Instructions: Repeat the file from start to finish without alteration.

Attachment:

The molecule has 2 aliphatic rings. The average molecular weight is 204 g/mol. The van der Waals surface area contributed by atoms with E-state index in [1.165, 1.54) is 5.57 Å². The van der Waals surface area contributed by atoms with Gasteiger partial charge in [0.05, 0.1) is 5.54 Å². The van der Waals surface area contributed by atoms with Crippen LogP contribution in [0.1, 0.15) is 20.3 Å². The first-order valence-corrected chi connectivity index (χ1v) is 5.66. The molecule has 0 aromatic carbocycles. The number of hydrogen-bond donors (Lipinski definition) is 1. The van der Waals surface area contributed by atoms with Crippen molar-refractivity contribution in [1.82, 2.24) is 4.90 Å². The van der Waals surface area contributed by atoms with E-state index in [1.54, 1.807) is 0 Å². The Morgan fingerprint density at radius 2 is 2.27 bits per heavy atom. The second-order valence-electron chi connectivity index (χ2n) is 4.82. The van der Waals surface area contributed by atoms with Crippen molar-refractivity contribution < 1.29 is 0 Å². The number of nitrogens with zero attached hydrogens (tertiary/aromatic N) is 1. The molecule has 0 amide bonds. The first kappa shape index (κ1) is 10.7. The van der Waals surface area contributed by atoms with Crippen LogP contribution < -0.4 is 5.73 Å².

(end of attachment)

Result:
The molecule has 2 aliphatic rings. The average molecular weight is 204 g/mol. The van der Waals surface area contributed by atoms with E-state index in [1.165, 1.54) is 5.57 Å². The van der Waals surface area contributed by atoms with Gasteiger partial charge in [0.05, 0.1) is 5.54 Å². The van der Waals surface area contributed by atoms with Crippen LogP contribution in [0.1, 0.15) is 20.3 Å². The first-order valence-corrected chi connectivity index (χ1v) is 5.66. The molecule has 0 aromatic carbocycles. The number of hydrogen-bond donors (Lipinski definition) is 1. The van der Waals surface area contributed by atoms with Crippen molar-refractivity contribution in [1.82, 2.24) is 4.90 Å². The van der Waals surface area contributed by atoms with E-state index in [1.54, 1.807) is 0 Å². The Morgan fingerprint density at radius 2 is 2.27 bits per heavy atom. The second-order valence-electron chi connectivity index (χ2n) is 4.82. The van der Waals surface area contributed by atoms with Crippen molar-refractivity contribution < 1.29 is 0 Å². The number of nitrogens with zero attached hydrogens (tertiary/aromatic N) is 1. The molecule has 0 amide bonds. The first kappa shape index (κ1) is 10.7. The van der Waals surface area contributed by atoms with Crippen LogP contribution < -0.4 is 5.73 Å².